On being the world's smallest technical publishing company

Four months ago we launched our first book, 52 Things You Should Know About Geophysics. This little book contains 52 short essays by 37 amazing geoscientists. And me and Evan. 

Since it launched, we've been having fun hearing from people who have enjoyed it:

Yesterday's mail brought me an envelope from Stavanger — Matteo Niccoli sent me a copy of 52 Things. In doing so he beat me to the punch as I've been meaning to purchase a copy for some time. It's a good thing I didn't buy one — I'd like to buy a dozen. [a Calgary geoscientist]

A really valuable collection of advice from the elite in Geophysics to help you on your way to becoming a better more competent Geophysicist. [a review on Amazon.co.uk]

We are interested in ordering 50 to 100 copies of the book 52 Things You Should Know About Geophysics [from an E&P company. They later ordered 100.]

The economics

We thought some people might be interested in the economics of self-publishing. If you want to know more, please ask in the comments — we're happy to share our experiences. 

We didn't approach a publisher with our book. We knew we wanted to bootstrap and learn — the Agile way. Before going with Amazon's CreateSpace platform, we considered Lightning Source (another print-on-demand provider), and an ordinary 'web press' printer in China. The advantages of CreateSpace are Amazon's obvious global reach, and not having to carry any inventory. The advantages of a web press are the low printing cost per book and the range of options — recycled paper, matte finish, gatefold cover, and so on.

So, what does a book cost?

  • You could publish a book this way for $0. But, unless you're an editor and designer, you might be a bit disappointed with your results. We spent about $4000 making the book: interior design about $2000, cover design was about $650, indexing about $450. We lease the publishing software (Adobe InDesign) for about $35 per month.
  • Each book costs $2.43 to manufacture. Books are printed just in time — Amazon's machines must be truly amazing. I'd love to see them in action. 
  • The cover price is $19 at Amazon.com, about €15 at Amazon's European stores, and £12 at Amazon.co.uk. Amazon are free to offer whatever discounts they like, at their expense (currently 10% at Amazon.com). And of course you can get free shipping. Amazon charges a 40% fee, so after we pay for the manufacturing, we're left with about $8 per book.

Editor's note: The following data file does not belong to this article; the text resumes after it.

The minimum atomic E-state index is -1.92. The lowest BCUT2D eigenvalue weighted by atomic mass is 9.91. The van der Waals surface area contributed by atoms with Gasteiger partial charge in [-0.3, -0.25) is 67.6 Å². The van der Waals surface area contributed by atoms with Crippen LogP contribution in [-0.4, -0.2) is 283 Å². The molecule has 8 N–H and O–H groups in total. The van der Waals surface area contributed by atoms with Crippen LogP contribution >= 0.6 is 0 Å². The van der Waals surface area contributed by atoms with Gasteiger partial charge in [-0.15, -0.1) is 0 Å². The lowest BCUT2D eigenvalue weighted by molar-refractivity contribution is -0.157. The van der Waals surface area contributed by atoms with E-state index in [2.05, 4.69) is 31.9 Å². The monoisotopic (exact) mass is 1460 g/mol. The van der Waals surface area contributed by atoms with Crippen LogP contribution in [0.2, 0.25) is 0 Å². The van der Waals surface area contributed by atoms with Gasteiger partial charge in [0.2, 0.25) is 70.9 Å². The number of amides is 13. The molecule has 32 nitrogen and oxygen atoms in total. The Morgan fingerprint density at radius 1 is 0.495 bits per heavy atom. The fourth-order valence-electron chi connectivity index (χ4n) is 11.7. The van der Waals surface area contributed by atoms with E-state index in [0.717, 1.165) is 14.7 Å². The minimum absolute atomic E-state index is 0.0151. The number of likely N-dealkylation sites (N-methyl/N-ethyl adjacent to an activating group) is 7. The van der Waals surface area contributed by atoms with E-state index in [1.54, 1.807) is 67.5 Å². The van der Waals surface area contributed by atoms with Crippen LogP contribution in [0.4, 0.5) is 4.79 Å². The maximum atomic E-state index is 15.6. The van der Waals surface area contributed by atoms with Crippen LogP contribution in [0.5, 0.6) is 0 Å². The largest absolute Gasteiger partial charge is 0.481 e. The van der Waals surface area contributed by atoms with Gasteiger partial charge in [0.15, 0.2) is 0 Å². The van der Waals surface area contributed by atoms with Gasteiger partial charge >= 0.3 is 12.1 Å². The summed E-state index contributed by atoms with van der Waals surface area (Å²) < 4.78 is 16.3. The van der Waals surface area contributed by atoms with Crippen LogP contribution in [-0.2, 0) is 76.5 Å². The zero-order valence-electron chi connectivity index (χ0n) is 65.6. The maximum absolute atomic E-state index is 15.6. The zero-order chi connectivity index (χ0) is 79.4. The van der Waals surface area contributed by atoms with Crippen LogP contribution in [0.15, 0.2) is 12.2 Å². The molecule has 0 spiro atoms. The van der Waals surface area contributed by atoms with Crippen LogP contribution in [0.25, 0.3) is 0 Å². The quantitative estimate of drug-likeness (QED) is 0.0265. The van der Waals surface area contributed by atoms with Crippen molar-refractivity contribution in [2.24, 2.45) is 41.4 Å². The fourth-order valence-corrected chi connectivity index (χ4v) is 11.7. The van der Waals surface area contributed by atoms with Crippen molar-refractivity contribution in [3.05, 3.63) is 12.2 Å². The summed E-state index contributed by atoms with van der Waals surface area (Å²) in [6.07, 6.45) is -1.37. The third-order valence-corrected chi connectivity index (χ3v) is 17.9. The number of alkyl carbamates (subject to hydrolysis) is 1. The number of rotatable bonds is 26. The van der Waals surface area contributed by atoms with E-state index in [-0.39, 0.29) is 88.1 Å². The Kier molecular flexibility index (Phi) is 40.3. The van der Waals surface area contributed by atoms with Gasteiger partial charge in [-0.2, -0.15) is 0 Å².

• We also sell through our own estore, at $19. This is just a slightly customizable Amazon page. This channel is good for us because Amazon only charges 20% of the sale price as their fee. So we make about $12 per book this way. We can give discounts here too — for large orders, and for the authors.
  • Amazon also sells the book through a so-called expanded distribution channel, which puts the book on other websites and even into bookstores (highly unlikely in our case). Unfortunately, it doesn't give us access to universities and libraries. Amazon's take is 60% through this channel.
  • We sell a Kindle edition for $9. This is a bargain, by the way—making an attractive and functional ebook was not easy. The images and equations look terrible, ebook typography is poor, and it just feels less like a book, so we felt $9 was about right. The physical book is much nicer. Kindle royalties are complicated, but we make about $5 per sale. 

By the numbers

It doesn't pay to fixate on metrics—most of the things we care about are impossible to measure. But we're quantitative people, and numbers are hard to resist. To recoup our costs, not counting the time we lovingly invested, we need to sell 632 books. (Coincidentally, this is about how many people visit agilegeoscience.com every week.) As of right now, there are 476 books out there 'in the wild', 271 of which were sold for actual money. That's a good audience of people — picture them, sitting there, reading about geophysics, just for the love of it.

The bottom line

My wife Kara is an experienced non-fiction publisher. She's worked all over the world in editorial and production. So we knew what we were getting into, more or less. The print-on-demand stuff was new to her, and the retail side of things. We already knew we suck at marketing. But the point is, we knew we weren't in this for the money, and it's about relevant and interesting books, not marketing.

And now we know what we're doing. Sorta. We're in the process of collecting 52 Things about geology, and are planning others. So we're in this for one or two more whatever happens, and we hope we get to do many more.

We can't say this often enough: Thank You to our wonderful authors. And Thank You to everyone who has put down some hard-earned cash for a copy. You are awesome.